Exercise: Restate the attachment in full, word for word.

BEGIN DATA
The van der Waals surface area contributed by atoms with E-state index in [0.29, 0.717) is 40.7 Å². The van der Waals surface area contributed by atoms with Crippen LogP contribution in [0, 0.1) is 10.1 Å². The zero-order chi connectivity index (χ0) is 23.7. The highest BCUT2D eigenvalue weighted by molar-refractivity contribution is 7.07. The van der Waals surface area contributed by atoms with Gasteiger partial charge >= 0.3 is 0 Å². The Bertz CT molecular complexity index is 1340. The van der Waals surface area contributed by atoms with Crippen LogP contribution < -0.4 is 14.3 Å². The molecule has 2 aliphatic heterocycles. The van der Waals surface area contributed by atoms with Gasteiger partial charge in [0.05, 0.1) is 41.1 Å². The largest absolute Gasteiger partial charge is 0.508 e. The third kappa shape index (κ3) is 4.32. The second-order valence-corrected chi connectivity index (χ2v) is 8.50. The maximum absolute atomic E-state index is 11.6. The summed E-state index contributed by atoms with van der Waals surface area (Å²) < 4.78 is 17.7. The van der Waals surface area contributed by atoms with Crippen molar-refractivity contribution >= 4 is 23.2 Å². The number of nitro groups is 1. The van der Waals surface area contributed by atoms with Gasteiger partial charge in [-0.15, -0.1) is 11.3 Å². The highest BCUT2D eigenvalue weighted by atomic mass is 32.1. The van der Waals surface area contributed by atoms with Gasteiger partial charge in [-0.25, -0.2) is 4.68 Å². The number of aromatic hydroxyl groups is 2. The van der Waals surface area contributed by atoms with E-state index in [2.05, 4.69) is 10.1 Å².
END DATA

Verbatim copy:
The van der Waals surface area contributed by atoms with E-state index in [0.29, 0.717) is 40.7 Å². The van der Waals surface area contributed by atoms with Crippen LogP contribution in [0, 0.1) is 10.1 Å². The zero-order chi connectivity index (χ0) is 23.7. The highest BCUT2D eigenvalue weighted by molar-refractivity contribution is 7.07. The van der Waals surface area contributed by atoms with Gasteiger partial charge >= 0.3 is 0 Å². The Bertz CT molecular complexity index is 1340. The van der Waals surface area contributed by atoms with Crippen LogP contribution < -0.4 is 14.3 Å². The molecule has 2 aliphatic heterocycles. The van der Waals surface area contributed by atoms with Gasteiger partial charge in [0.05, 0.1) is 41.1 Å². The largest absolute Gasteiger partial charge is 0.508 e. The third kappa shape index (κ3) is 4.32. The second-order valence-corrected chi connectivity index (χ2v) is 8.50. The maximum absolute atomic E-state index is 11.6. The summed E-state index contributed by atoms with van der Waals surface area (Å²) < 4.78 is 17.7. The van der Waals surface area contributed by atoms with Crippen molar-refractivity contribution >= 4 is 23.2 Å². The number of nitro groups is 1. The van der Waals surface area contributed by atoms with Gasteiger partial charge in [-0.15, -0.1) is 11.3 Å². The highest BCUT2D eigenvalue weighted by atomic mass is 32.1. The van der Waals surface area contributed by atoms with Gasteiger partial charge in [-0.25, -0.2) is 4.68 Å². The number of aromatic hydroxyl groups is 2. The van der Waals surface area contributed by atoms with E-state index in [2.05, 4.69) is 10.1 Å².